Every year, Merriam-Webster releases a list of words added to the new version of its Collegiate Dictionary. The editors decide which words make the cut based on one rule: usage. They figure out which words people are using most often and in what context.
And every year, you’ll find articles about how the words we’re using signal that the English language is dead. But is it really? Sure, the 2012 list certainly says something about our culture, with additions including F-Bomb, sexting, mash-up, earworm, bucket list, brain cramp, gastropub, aha moment, life coach and man cave.
But how bad is that compared to the list of words that made it into dictionaries back in 1929 and 1930, when F. Scott Fitzgerald, Ernest Hemingway and Edith Wharton were the writers of the day? That list includes effing, whoop de-do, snack bar, whodunit and moxie, another word for a sense of audacity and spunk. Spunk, by the way, made its first appearance in 1582.
If your kid is Ivy League material, congratulations. You’re in deep trouble.
The average cost of tuition, room and board for four years at a private college in the U.S. was $119,400 last year, according to The College Board. That’s just an average. Harvard University already will set you back more than $54,000 a year.
College costs are rising at about six percent a year, far faster than inflation. If you have an infant, four years at a private college will cost, on average, $340,800 by the time he or she is ready to enroll. Even in-state tuition at a state school will set you back $95,000.
You need a plan, Stan. Specifically, a 529 plan.
I'll credit Tom Emmer with this much: He got me thinking.
In 2010, Target gave $100,000 in cash and another $50,000 in goods to a political action committee called MN Forward. MN Forward used that money to support the gubernatorial campaign of Tom Emmer.
Tom Emmer wanted to cut the minimum wage for workers that earn tips, which would disproportionately impact low-wage women. He wanted a constitutional amendment defining marriage as between one man and one woman. He opposed Minnesota’s indoor smoking ban, saying it violated individual rights.
Not my guy. I didn't want my money going to a company that supported causes I so totally disagreed with. Time to vote with my wallet, I figured. I bought a Costco membership.
In July, the U.S. Food and Drug Administration banned the use of a controversial chemical, BPA, or bisphenol-A, in bottles and sippy cups. BPA is widely used in plastics, but in animal studies it’s been shown to mimic the hormone estrogen and to interfere with nervous and reproductive system development.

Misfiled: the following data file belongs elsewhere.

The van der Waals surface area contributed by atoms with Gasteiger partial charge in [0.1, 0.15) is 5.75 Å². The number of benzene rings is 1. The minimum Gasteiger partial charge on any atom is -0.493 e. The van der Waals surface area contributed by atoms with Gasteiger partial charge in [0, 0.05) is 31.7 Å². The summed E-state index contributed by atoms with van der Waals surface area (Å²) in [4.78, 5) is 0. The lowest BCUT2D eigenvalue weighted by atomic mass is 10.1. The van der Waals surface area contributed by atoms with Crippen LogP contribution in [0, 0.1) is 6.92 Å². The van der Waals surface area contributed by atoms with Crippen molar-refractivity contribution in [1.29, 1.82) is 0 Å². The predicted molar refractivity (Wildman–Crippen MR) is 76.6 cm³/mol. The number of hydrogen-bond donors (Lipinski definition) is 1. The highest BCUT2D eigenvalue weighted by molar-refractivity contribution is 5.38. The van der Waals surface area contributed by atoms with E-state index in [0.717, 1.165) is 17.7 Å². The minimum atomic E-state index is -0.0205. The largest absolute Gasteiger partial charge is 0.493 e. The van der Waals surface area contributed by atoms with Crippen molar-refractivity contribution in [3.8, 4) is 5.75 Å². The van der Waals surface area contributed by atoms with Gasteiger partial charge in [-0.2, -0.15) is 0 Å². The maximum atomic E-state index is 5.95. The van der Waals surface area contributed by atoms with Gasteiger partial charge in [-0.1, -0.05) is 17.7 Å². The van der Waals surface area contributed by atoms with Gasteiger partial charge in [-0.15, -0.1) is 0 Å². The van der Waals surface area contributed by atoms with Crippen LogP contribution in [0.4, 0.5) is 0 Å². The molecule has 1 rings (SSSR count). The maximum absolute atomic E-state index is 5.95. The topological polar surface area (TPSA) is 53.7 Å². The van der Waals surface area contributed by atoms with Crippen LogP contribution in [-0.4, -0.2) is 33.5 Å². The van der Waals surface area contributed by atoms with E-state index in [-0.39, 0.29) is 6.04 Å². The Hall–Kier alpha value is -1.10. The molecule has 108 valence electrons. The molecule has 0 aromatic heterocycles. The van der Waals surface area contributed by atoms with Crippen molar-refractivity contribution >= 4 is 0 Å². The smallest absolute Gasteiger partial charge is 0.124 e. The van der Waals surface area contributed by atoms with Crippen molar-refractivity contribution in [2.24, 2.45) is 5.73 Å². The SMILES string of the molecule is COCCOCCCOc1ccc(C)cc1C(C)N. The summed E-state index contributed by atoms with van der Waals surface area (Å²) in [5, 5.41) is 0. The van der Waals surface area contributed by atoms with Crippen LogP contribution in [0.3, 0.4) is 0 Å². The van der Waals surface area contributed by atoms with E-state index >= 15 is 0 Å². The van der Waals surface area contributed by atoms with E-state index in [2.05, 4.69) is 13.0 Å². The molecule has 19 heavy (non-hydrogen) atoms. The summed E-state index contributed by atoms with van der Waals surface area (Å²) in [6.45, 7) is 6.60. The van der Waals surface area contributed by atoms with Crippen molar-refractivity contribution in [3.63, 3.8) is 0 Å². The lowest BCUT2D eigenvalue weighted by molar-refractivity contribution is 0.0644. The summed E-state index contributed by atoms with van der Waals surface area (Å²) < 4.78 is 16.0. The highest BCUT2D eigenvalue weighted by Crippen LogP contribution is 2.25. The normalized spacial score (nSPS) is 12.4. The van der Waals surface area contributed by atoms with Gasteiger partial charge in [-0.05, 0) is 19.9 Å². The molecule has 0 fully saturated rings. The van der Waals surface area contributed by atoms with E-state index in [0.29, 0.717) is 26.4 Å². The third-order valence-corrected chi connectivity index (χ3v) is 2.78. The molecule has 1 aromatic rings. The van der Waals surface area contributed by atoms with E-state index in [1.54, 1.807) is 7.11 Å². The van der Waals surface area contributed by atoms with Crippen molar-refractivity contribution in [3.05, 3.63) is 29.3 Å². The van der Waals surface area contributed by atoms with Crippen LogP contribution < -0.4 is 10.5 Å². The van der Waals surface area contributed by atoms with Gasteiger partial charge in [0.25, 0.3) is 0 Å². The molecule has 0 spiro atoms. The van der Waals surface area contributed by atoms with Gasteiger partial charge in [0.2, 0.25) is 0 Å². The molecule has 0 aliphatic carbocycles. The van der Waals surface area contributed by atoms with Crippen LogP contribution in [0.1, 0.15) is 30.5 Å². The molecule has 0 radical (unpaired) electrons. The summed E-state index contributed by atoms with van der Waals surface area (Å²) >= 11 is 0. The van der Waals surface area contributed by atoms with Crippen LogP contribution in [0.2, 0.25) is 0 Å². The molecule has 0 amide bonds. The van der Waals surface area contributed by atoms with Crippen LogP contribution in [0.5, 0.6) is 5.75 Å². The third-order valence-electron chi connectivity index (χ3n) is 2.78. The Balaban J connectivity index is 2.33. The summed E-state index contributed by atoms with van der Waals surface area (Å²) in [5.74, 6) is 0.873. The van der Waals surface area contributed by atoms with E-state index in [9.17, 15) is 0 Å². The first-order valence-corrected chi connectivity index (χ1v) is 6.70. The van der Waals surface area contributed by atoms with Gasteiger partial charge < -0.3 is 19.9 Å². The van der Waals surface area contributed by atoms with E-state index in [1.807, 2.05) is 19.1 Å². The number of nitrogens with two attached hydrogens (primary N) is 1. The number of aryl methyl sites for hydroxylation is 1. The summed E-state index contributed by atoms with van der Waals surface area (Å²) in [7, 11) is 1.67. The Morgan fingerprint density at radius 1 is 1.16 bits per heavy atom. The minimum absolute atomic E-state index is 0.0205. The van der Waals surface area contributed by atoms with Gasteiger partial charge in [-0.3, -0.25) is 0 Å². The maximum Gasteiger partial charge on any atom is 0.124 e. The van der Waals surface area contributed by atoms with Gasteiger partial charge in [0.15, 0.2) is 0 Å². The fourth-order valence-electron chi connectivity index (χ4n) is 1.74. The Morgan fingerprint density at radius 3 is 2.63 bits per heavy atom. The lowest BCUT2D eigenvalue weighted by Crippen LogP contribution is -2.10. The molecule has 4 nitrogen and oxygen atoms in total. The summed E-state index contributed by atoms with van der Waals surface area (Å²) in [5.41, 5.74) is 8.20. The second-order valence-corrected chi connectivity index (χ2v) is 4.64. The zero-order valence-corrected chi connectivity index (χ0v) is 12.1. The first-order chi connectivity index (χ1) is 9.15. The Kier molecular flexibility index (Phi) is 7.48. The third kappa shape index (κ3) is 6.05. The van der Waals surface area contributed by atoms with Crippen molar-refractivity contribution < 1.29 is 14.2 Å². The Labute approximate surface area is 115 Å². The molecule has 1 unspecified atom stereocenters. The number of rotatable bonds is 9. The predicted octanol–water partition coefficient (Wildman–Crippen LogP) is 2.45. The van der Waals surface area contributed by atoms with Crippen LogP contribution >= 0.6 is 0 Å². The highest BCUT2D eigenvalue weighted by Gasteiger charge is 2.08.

Unfortunately, the FDA’s decision isn’t all that progressive. The plastics industry actually asked the FDA to ban the use of BPA in sippy cups and bottles, since manufacturers had already stopped using it and other proposals floating around Congress would have been much more restrictive, banning BPA from all food packaging and water bottles.
The result: There’s plenty of BPA still out there, in places you might not suspect. Because BPA is used in the liners of aluminum cans, you’re often better off eating food that has been stored in plastic than you are eating canned food. That surprised me, as did the fact that BPA is even found in recycled paper products.
Here are some common sources of BPA, and a few suggestions about how you can avoid it.
Add extra virgin olive oil to the list of foods that might not be what they claim to be.
Now that the tomatoes in our garden are starting to ripen, I wanted to make sure I had everything I need to make bruschetta — toasted bread topped with tomatoes that have been tossed with olive oil, balsamic vinegar and basil. But as I set out to research new extra virgin olive oils to try this summer (some people try different wines, I experiment with olive oil and balsamic vinegar), I came across Extra Virginity: The Sublime and Scandalous World of Olive Oil by New Yorker writer Tom Mueller.
Mueller, who lives in Italy in a stone medieval farmhouse surrounded by olive groves with his family, found that bottles labeled "extra virgin olive oil" aren’t as virgin as they claim — extra-virgin olive oil means the oil was made from crushed olives, with nothing else added or other processes involved. What he found out about the way resellers add lower-grade oils and artificial coloring to create so-called extra virgin olive oil is enough to give any bread-dipping olive oil lover pause.
It was also enough to turn Mueller into an olive oil activist. He’s launched the “Truth in Olive Oil” movement to bring attention to the fact that some olive oil isn’t even made from olives at all.